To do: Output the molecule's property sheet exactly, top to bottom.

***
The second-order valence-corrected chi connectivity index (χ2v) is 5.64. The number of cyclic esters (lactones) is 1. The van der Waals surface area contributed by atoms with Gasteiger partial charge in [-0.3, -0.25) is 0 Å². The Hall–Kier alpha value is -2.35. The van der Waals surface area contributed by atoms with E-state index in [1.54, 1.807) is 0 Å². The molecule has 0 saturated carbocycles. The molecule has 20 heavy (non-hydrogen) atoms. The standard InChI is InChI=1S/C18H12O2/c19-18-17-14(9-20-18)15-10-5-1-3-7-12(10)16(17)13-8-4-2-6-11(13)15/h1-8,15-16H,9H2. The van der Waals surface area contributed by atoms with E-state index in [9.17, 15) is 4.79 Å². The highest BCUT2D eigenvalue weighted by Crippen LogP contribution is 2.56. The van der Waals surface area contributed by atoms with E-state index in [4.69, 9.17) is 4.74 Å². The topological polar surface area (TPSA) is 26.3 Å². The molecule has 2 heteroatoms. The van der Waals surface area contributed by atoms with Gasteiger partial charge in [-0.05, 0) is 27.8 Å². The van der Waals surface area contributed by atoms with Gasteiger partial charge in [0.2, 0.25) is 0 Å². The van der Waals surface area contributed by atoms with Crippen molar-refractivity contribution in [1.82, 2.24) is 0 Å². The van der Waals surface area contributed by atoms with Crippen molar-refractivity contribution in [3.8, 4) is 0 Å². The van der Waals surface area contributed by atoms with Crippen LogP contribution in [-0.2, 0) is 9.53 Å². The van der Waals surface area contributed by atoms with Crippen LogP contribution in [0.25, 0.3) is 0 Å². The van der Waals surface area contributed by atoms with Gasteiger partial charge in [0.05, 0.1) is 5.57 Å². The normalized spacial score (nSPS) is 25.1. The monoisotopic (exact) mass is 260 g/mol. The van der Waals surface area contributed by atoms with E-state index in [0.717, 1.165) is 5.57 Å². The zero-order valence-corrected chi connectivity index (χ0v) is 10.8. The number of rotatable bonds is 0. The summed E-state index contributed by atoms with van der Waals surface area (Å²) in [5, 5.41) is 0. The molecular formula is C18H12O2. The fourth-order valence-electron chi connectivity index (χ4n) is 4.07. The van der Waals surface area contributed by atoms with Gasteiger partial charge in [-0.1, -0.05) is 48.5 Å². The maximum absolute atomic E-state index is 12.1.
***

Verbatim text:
The second-order valence-corrected chi connectivity index (χ2v) is 5.64. The number of cyclic esters (lactones) is 1. The van der Waals surface area contributed by atoms with Gasteiger partial charge in [-0.3, -0.25) is 0 Å². The Hall–Kier alpha value is -2.35. The van der Waals surface area contributed by atoms with E-state index in [1.54, 1.807) is 0 Å². The molecule has 0 saturated carbocycles. The molecule has 20 heavy (non-hydrogen) atoms. The standard InChI is InChI=1S/C18H12O2/c19-18-17-14(9-20-18)15-10-5-1-3-7-12(10)16(17)13-8-4-2-6-11(13)15/h1-8,15-16H,9H2. The van der Waals surface area contributed by atoms with E-state index in [9.17, 15) is 4.79 Å². The highest BCUT2D eigenvalue weighted by Crippen LogP contribution is 2.56. The van der Waals surface area contributed by atoms with E-state index in [4.69, 9.17) is 4.74 Å². The topological polar surface area (TPSA) is 26.3 Å². The molecule has 2 heteroatoms. The van der Waals surface area contributed by atoms with Gasteiger partial charge in [-0.05, 0) is 27.8 Å². The van der Waals surface area contributed by atoms with Gasteiger partial charge in [0.2, 0.25) is 0 Å². The van der Waals surface area contributed by atoms with Crippen molar-refractivity contribution in [1.82, 2.24) is 0 Å². The van der Waals surface area contributed by atoms with Crippen molar-refractivity contribution in [3.8, 4) is 0 Å². The van der Waals surface area contributed by atoms with Crippen LogP contribution in [-0.2, 0) is 9.53 Å². The van der Waals surface area contributed by atoms with Crippen LogP contribution in [0.25, 0.3) is 0 Å². The van der Waals surface area contributed by atoms with Gasteiger partial charge in [0.05, 0.1) is 5.57 Å². The normalized spacial score (nSPS) is 25.1. The monoisotopic (exact) mass is 260 g/mol. The van der Waals surface area contributed by atoms with E-state index in [0.717, 1.165) is 5.57 Å². The zero-order valence-corrected chi connectivity index (χ0v) is 10.8. The number of rotatable bonds is 0. The summed E-state index contributed by atoms with van der Waals surface area (Å²) in [5, 5.41) is 0. The molecular formula is C18H12O2. The fourth-order valence-electron chi connectivity index (χ4n) is 4.07. The van der Waals surface area contributed by atoms with Gasteiger partial charge in [-0.1, -0.05) is 48.5 Å². The maximum absolute atomic E-state index is 12.1.